So this woman, Alise Wright, is married to a man who deconverted. She said she made some pretty big assumptions when he told her he didn't believe in God anymore. So this is her advice to other Christians on dealing with us godless heathens. I think they are really great!
Surviving a Conversation with an Atheist
1. Please don’t assume that they’re evil. ...The idea that because someone doesn’t believe in God means that they will become a murderer is very frustrating, particularly as the wife of one of “those people.” C.S. Lewis suggested that one of the proofs for God is our common morality. To assume that because someone lacks belief in God means that they no longer possess a sense of right and wrong strikes me as a strange way to prove God’s existence.
Her thoughts here, the last sentence especially, are really excellent. I would add that people get their morality from society and their role models. Atheists, humanists and freethinkers discuss and try to improve their ethics as society evolves and matures.
2. Please don’t assume that it’s just a phase. Most atheists who have “deconverted” from a religious background have studied it and other religions thoroughly before choosing not to believe. Painting it as a “phase” denies the seriousness of both their study and their decision. I would certainly not want to have any encounter with God resulting in a closer devotion to my faith called a phase and neither should we use that terminology for those who have left the faith.
Right! Most atheists deconvert after much study of the religion they are leaving, as well as other religions of the world. It's a tough decision to make, and most do not take it lightly.
3. Please don’t say “It takes just as much faith to be an atheist as it does to be a Christian.” Most atheists will say that they are empiricists. That being the case, they are just looking for proof. It doesn’t take faith for me to not believe in Big Foot. If there was proof that he existed, I’d be open to it, but it’s come up short so far. Atheists feel the same way about Christian proofs for God. Non-faith is not the same as faith.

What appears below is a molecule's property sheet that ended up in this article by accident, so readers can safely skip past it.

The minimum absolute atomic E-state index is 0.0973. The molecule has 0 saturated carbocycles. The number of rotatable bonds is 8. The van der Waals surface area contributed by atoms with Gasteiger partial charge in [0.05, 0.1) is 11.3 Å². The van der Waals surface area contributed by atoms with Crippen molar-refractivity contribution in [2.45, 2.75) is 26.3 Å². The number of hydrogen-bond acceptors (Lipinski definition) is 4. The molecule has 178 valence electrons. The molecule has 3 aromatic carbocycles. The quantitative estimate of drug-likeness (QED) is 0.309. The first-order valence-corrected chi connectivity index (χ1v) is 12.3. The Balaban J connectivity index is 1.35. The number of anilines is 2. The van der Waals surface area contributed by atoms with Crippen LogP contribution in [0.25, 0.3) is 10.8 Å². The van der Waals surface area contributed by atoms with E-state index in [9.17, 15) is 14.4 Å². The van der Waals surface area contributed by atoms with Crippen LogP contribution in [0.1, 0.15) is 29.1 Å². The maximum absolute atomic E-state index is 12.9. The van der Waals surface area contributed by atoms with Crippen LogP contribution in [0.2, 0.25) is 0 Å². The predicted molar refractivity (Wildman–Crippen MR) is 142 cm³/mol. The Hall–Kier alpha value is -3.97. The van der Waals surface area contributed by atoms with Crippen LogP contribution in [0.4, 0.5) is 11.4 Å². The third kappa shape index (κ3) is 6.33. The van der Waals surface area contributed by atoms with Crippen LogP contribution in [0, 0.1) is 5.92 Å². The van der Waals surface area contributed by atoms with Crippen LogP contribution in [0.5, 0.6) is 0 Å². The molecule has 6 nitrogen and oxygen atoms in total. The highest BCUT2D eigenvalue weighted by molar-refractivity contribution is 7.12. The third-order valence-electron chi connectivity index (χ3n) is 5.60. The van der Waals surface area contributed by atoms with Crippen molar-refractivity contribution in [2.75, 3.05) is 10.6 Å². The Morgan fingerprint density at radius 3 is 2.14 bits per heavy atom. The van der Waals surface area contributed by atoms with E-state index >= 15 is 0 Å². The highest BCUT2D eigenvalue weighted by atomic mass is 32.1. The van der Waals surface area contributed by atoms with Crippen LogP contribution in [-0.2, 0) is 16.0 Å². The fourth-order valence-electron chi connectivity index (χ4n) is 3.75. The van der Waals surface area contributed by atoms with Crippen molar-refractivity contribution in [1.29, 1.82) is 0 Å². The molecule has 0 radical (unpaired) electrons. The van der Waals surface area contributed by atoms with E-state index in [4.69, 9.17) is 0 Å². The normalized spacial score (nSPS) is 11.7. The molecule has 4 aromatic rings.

OMFSM! That's awesome! How many times have I said basically the same thing about leprechauns? Thank you, Alise! You get it! I've never heard a Christian say this before. Faith, by its very definition, is the opposite of where atheists are coming from, because most of us look for evidence when it comes to something as important as a god.
4. Please don’t assume that they weren’t really saved before they became an atheist. No one wants to be called a liar and this kind of statement reads that way. Maybe this is more for me than for my husband, but I don’t like to think that I spent 13 years with someone who may have lied to me about such a foundational part of our relationship, particularly because I know that he was very sincere in his Christian faith. Throwing more doubt at someone’s unbelief, particularly if they were a believer before is damaging to them and to those who love them.
I don't really have anything to add with this one. I don't recall anyone ever saying I wasn't saved when I was a Christian.
5. Please don’t assume that they’re unhappy. As Christians we often say that our joy is found in our faith. As a result, it’s easy to make the assumption that those who have no faith are unhappy. But as generalizations go, this is just not true. There are a number of things in the world that are fascinating and beautiful and most atheists I have met are fully appreciative of those things and find joy in them.
Hallelujah! Well said, Alise. Yes, this one really makes me very angry when I'm told I can't feel happiness and joy like Christians do. I get this a lot and find it quite offensive. 99% of the atheists I know are happy, compassionate, passionate, loving, and full of wonder and awe about the universe.
The most common mistake we make with just about any group that is “the other” is that we tend to make assumptions. And the best way to avoid assumptions is to ask questions. And the best way to get to the questions is to just be a friend. Which is really what most of us want anyway. To be known.
One need not share a faith to share that.
I really couldn't say it any better myself. That's so true.
What assumptions have you heard about you as an atheist/humanist/skeptic/freethinker that aren't on this list?